Making people healthier a combined effort


Discovery Health CEO Dr Jonathan Broomberg opened the 2014 Vitality Summit with a session titled “The impact of health on wellness” outlining some of the global trends and significant data in health promotion and chronic disease prevention.

Promoting wellness is an imperative, both for individuals and the public sector, says Broomberg. According to Discovery’s own data, 500 000 people of the 3 million South African Discovery Health members have one or more chronic illnesses, a number which is growing by around 3-4% a year. The cost of public health is growing too. The cost of managing non-communicable disease in the United States is expected to reach $47trillion by 2030. “What else could be done with the money lost to these diseases?” asks Broomberg.

Fortunately, the rising cost and incidence of lifestyle-related diseases can be countered through wellness activities – making healthy choices (such as quitting smoking), eating healthy foods, being active, and managing stress. “We know from our own data that as Vitality members get fitter, we see a dramatic difference in their health, monitored through the claims they make on the Discovery Health programme,” says Broomberg, pointing to statistics that show that active members are hospitalised less, with a 10% lower admission rate than non-active members. They also experience 15-20% shorter stays in hospital, and their cost per admission is 20-30% lower.

Thankfully, Vitality members have shown their willingness to improve their own wellness, recording 70 000 gym workouts a day and earning 1.2 million points in parkruns since that initiative took off. There were over 100 000 walkers in 2013 and 2600 workouts captured on activity monitoring devices – off “a standing start”, says Broomberg. In fact, 87% of Vitality members are engaged in activities that improve their health and wellness.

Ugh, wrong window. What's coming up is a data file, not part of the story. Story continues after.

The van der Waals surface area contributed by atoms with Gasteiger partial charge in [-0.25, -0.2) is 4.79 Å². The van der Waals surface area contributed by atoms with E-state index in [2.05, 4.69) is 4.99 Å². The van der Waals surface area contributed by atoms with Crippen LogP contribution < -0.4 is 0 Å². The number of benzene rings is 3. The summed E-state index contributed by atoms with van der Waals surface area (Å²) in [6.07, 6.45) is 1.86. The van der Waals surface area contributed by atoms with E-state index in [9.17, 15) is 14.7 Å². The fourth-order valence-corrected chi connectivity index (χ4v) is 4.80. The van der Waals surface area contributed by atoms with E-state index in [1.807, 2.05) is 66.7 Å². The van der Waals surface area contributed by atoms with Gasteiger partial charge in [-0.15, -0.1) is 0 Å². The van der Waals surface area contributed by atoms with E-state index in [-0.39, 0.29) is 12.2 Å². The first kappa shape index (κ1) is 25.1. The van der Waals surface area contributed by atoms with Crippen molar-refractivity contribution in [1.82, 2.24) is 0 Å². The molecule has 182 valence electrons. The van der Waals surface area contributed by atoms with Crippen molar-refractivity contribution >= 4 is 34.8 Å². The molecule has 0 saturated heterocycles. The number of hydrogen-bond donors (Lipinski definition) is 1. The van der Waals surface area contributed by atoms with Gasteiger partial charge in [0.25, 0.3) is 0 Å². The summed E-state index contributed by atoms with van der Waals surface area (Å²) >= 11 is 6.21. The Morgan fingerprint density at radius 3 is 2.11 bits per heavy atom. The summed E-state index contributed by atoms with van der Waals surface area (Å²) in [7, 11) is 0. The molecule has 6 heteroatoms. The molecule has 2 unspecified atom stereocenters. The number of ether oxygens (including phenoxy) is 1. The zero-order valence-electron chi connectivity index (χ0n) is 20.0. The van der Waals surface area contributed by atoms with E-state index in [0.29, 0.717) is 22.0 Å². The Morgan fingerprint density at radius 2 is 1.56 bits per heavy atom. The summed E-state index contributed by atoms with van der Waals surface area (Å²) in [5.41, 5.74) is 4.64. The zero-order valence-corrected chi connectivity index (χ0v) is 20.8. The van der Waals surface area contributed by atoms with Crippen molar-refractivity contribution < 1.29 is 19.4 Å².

But, says Broomberg, we want to reach more people, and we are asking how we can use behavioural economics to nudge more people into taking these positive steps, drawing from 16 million life years of data that Discovery has now collated.

The themes of the Vitality Summit link closely with the findings of the Vitality Institute’s Commission on Health Promotion and Prevention of Chronic Disease’s initial report, which highlighted the following:

– The importance of investment by companies and government in prevention science.

– The need to strengthen leadership in wellness from all sectors of society.

– The imperative to create markets for health.

– The power of making health measurable, using health metrics.

– A need for broad cross-sector collaboration from civil society, the public sector, and corporates.

Enabling health and wellness – through devices and other new technology coming onto the market – is a burgeoning market for many. Broomberg points to the likes of Apple and Samsung to indicate how the world’s leading companies are prioritising this segment of the market.

“Technology companies see health as the next big market,” and the public sector and civil society need to collaborate with these and other wellness-focused corporates, leveraging off the combined science and data to motivate individuals, create healthy communities, and ultimately create healthy societies, Broomberg concludes.

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